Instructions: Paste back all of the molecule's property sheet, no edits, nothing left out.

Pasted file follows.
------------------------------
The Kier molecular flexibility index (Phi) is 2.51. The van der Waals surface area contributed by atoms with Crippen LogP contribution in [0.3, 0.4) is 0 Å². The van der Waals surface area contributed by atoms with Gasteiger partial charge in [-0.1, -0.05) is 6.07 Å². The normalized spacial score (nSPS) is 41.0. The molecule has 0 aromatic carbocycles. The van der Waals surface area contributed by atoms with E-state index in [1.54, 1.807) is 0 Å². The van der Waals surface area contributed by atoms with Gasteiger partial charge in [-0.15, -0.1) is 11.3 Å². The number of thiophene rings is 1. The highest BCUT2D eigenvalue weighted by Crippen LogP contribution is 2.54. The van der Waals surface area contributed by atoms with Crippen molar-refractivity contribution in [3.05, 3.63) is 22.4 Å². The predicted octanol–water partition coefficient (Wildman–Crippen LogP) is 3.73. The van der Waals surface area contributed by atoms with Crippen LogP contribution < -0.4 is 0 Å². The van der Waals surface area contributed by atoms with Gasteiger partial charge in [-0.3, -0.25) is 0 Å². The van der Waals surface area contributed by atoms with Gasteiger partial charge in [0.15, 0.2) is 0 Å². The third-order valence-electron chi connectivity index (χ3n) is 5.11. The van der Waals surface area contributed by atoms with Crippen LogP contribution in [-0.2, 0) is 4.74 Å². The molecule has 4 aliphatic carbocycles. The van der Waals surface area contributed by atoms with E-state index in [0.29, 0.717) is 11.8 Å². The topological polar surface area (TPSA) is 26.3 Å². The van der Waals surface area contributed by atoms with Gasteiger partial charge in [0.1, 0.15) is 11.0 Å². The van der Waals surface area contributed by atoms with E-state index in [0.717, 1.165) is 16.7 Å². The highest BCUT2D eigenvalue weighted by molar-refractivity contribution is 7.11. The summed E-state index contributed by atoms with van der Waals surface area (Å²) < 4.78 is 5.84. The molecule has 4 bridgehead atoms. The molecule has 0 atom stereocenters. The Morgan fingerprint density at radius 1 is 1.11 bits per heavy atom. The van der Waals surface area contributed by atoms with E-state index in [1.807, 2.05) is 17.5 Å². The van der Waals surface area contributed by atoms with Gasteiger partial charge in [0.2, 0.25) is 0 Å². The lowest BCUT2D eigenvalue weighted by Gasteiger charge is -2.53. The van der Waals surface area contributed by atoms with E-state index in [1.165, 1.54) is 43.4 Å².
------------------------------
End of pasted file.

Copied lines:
The Kier molecular flexibility index (Phi) is 2.51. The van der Waals surface area contributed by atoms with Crippen LogP contribution in [0.3, 0.4) is 0 Å². The van der Waals surface area contributed by atoms with Gasteiger partial charge in [-0.1, -0.05) is 6.07 Å². The normalized spacial score (nSPS) is 41.0. The molecule has 0 aromatic carbocycles. The van der Waals surface area contributed by atoms with E-state index in [1.54, 1.807) is 0 Å². The van der Waals surface area contributed by atoms with Gasteiger partial charge in [-0.15, -0.1) is 11.3 Å². The number of thiophene rings is 1. The highest BCUT2D eigenvalue weighted by Crippen LogP contribution is 2.54. The van der Waals surface area contributed by atoms with Crippen molar-refractivity contribution in [3.05, 3.63) is 22.4 Å². The predicted octanol–water partition coefficient (Wildman–Crippen LogP) is 3.73. The van der Waals surface area contributed by atoms with Crippen LogP contribution < -0.4 is 0 Å². The van der Waals surface area contributed by atoms with Gasteiger partial charge in [-0.3, -0.25) is 0 Å². The van der Waals surface area contributed by atoms with Gasteiger partial charge in [0.15, 0.2) is 0 Å². The third-order valence-electron chi connectivity index (χ3n) is 5.11. The van der Waals surface area contributed by atoms with Crippen LogP contribution in [-0.2, 0) is 4.74 Å². The molecule has 4 aliphatic carbocycles. The van der Waals surface area contributed by atoms with E-state index in [0.29, 0.717) is 11.8 Å². The topological polar surface area (TPSA) is 26.3 Å². The van der Waals surface area contributed by atoms with Gasteiger partial charge in [0.1, 0.15) is 11.0 Å². The van der Waals surface area contributed by atoms with E-state index in [0.717, 1.165) is 16.7 Å². The highest BCUT2D eigenvalue weighted by molar-refractivity contribution is 7.11. The summed E-state index contributed by atoms with van der Waals surface area (Å²) < 4.78 is 5.84. The molecule has 4 bridgehead atoms. The molecule has 0 atom stereocenters. The Morgan fingerprint density at radius 1 is 1.11 bits per heavy atom. The van der Waals surface area contributed by atoms with E-state index in [1.807, 2.05) is 17.5 Å². The van der Waals surface area contributed by atoms with Gasteiger partial charge in [0.2, 0.25) is 0 Å². The lowest BCUT2D eigenvalue weighted by Gasteiger charge is -2.53. The van der Waals surface area contributed by atoms with E-state index in [1.165, 1.54) is 43.4 Å².